Apparent authority, as distinguished from actual authority, is Aauthority which the principal holds the agent out as possessing or knowingly permits the agent to assume.@ Tullis v. Federated Mut. Ins. Co., 570 N.W.2d. 309, 313 (Minn. 1997). In Hagedorn v. Aid Ass'n for Lutherans, 211 N.W.2d 154 (Minn. 1973), the Minnesota supreme court, citing an earlier decision of that court, quoted with approval Restatement, Agency 2d, ' 27, as providing in part as follows:
[A]pparent authority to do an act is created as to a third person by written or spoken words or any other conduct of the principal which, reasonably interpreted, causes the third person to believe that the principal consents to have the act done on his behalf by the person purporting to act for him.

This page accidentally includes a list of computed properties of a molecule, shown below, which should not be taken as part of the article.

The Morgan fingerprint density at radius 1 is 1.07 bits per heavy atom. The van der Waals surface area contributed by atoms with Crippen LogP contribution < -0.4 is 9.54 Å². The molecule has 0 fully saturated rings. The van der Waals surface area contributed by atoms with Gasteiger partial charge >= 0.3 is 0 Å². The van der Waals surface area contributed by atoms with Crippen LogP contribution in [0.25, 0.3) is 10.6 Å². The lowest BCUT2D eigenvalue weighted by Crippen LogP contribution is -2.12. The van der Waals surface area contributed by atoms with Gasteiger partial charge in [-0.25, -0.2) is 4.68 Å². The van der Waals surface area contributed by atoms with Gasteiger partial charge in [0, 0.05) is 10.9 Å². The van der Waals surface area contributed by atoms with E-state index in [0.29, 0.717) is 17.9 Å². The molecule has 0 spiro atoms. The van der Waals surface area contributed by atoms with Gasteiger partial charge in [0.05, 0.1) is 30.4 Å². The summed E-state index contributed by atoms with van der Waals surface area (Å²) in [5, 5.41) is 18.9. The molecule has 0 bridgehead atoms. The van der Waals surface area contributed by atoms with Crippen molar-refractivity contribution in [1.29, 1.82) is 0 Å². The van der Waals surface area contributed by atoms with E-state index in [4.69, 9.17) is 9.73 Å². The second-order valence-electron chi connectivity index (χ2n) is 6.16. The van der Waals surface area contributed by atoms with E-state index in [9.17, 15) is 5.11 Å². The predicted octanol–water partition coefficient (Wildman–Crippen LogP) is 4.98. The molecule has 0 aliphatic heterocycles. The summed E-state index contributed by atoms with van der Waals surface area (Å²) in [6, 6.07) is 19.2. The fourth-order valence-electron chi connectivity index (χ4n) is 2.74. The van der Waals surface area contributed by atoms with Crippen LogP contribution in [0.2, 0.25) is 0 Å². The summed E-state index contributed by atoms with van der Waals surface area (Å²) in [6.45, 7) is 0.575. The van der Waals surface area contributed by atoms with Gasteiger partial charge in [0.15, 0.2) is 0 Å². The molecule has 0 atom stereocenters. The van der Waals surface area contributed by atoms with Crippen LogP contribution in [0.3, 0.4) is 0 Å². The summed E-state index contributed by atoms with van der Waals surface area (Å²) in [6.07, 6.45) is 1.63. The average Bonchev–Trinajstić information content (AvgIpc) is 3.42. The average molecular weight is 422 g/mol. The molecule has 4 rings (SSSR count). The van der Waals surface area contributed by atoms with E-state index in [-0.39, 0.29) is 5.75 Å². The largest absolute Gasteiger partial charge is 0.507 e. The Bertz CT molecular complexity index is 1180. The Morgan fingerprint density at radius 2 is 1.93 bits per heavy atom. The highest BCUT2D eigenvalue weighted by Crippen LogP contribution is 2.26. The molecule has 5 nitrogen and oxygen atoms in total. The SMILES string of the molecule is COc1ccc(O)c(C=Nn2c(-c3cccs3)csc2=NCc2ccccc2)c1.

Hagedorn, 211 N.W.2d. at 158. Later in that decision, the court, this time quoting from Restatement, Agency ' 49, Comment c, noted the following:
Acts are interpreted in the light of ordinary human experience. If a principal puts an agent into, or knowingly permits him to occupy, a position in which according to the ordinary habits of persons in the locality, trade or profession, it is usual for such an agent to have a particular kind of authority, anyone dealing with him is justified in inferring that he had such authority in the absence of reason to know otherwise.